Archive for October 2nd, 2010

(Hiroshi Teshigahara, 1966)

(essay by Troy)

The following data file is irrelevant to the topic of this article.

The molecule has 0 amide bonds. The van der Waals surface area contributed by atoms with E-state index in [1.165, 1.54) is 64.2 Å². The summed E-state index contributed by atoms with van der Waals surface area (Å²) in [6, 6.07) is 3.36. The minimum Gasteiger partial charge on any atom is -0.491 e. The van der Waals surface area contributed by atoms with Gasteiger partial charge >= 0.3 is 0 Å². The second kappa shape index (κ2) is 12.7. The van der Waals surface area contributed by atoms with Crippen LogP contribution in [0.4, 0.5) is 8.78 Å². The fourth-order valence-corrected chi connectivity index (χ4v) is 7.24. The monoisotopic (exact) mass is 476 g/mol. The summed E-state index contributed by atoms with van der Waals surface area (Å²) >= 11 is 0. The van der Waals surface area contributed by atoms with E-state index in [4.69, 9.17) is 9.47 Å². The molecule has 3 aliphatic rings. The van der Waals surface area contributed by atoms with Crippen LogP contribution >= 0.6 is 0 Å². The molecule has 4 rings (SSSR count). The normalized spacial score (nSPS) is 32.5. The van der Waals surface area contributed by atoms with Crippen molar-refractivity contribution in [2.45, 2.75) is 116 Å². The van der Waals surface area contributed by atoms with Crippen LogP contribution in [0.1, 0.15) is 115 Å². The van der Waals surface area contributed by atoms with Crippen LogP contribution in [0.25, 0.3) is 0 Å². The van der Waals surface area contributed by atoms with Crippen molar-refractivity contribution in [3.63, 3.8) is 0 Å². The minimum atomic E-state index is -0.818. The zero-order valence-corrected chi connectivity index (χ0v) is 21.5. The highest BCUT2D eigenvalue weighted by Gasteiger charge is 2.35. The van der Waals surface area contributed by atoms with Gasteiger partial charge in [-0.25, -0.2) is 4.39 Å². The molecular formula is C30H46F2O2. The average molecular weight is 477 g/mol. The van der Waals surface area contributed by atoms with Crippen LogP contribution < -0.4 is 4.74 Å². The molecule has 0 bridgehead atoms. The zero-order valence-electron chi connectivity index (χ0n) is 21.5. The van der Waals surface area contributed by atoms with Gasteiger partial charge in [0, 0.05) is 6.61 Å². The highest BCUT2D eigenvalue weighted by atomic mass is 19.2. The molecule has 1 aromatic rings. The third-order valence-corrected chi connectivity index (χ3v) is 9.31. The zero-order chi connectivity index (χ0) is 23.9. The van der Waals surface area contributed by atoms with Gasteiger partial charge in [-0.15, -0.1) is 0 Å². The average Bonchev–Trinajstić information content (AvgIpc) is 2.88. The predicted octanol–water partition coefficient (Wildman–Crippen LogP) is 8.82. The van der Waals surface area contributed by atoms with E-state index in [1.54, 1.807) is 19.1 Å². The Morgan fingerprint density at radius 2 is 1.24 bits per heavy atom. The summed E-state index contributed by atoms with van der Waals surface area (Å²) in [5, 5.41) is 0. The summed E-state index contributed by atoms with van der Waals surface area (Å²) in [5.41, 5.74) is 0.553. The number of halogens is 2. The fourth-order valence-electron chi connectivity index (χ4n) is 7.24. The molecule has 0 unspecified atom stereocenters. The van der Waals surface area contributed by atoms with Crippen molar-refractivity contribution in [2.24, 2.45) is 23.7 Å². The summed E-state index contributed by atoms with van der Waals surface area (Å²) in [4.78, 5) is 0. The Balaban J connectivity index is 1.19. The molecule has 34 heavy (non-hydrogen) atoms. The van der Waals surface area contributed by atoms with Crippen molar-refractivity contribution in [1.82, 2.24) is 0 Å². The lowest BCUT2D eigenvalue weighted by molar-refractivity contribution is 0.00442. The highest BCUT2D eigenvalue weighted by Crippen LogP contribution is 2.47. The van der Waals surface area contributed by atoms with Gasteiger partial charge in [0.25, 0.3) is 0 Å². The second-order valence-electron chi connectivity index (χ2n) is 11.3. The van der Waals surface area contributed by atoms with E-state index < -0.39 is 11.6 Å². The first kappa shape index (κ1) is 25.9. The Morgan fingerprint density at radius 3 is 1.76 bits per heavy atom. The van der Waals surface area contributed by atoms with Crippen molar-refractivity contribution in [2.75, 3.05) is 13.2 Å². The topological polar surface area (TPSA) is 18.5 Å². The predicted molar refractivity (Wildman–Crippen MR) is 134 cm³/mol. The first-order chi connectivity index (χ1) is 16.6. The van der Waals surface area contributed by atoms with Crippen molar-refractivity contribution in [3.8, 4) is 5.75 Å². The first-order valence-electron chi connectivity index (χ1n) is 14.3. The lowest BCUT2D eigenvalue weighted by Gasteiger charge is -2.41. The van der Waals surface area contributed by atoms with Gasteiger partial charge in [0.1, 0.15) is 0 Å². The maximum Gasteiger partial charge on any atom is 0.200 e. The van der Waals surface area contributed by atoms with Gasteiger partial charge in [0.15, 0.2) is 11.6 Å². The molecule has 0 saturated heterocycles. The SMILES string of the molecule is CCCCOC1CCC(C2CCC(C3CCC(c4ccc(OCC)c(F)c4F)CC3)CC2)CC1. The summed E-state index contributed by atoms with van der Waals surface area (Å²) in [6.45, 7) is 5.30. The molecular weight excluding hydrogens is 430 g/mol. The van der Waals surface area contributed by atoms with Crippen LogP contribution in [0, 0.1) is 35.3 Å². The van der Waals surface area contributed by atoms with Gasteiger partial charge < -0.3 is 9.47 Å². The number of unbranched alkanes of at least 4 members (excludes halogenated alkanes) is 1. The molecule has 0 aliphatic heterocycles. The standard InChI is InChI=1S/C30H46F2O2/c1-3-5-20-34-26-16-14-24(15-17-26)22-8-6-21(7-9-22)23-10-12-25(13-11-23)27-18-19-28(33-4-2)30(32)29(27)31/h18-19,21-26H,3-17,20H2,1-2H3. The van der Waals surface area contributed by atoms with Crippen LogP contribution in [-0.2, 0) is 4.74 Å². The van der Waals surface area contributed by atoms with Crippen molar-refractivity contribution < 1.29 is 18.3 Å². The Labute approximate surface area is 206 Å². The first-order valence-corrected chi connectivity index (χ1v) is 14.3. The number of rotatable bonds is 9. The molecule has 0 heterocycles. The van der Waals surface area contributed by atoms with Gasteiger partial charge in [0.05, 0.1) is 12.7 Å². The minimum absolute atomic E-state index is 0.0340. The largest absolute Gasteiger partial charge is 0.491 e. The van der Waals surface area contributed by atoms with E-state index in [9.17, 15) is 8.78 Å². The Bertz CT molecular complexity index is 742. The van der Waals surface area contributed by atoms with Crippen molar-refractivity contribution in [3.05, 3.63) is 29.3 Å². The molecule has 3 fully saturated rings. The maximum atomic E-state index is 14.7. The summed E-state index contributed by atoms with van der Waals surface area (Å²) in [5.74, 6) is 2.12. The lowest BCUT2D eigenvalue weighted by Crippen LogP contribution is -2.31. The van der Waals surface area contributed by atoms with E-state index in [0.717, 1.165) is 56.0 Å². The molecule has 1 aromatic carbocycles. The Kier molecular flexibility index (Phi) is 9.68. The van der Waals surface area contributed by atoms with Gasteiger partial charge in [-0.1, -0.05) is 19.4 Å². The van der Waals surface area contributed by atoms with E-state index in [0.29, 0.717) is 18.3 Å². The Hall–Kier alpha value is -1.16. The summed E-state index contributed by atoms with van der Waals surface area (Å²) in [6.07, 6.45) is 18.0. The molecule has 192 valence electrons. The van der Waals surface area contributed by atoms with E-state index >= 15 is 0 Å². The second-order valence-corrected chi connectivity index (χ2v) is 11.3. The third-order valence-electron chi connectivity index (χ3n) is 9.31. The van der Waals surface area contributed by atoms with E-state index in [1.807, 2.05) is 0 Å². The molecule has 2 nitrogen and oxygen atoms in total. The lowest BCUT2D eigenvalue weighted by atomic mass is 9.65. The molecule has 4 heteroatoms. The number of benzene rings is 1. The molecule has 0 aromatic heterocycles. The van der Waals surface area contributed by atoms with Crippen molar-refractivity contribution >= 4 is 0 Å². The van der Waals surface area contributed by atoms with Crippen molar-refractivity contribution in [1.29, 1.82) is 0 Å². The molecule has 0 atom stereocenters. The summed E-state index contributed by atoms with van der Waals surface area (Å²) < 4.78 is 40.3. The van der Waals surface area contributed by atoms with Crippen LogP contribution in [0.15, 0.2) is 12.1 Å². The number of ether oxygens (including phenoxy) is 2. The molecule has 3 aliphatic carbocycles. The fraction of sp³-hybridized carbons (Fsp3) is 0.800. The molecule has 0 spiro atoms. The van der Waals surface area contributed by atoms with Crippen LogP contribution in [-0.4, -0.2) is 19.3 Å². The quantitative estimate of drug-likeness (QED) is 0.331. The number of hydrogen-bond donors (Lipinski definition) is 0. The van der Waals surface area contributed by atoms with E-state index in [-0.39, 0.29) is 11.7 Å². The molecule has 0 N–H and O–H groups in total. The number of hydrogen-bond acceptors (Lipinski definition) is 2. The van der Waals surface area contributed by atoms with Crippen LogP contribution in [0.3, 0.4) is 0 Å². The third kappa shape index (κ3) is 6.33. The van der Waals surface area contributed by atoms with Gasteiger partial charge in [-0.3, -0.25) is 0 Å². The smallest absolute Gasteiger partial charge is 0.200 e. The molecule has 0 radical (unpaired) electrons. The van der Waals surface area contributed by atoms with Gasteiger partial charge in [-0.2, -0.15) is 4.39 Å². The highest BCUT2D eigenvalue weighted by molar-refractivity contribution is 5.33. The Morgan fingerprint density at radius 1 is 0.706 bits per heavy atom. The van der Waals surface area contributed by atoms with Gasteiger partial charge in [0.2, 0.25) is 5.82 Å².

Part existential horror, part imaginative science-fiction, and recalling other transplant horror hybrids like Eyes Without A Face and Seconds, Hiroshi Teshigahara and Kôbô Abe’s The Face of Another examines the dread that originates from loss of identity and the fears it evokes stemming from alienation and disconnection from humanity.  The story provides philosophical look at the connection between image and self, face and soul, how they shape our interactions and relationships with others.  Sewn together with surreal visuals, a discordant Toru Takemitsu score, and an intelligent script, it’s an at times unsettling, at times thought-provoking, yet always stunning film.


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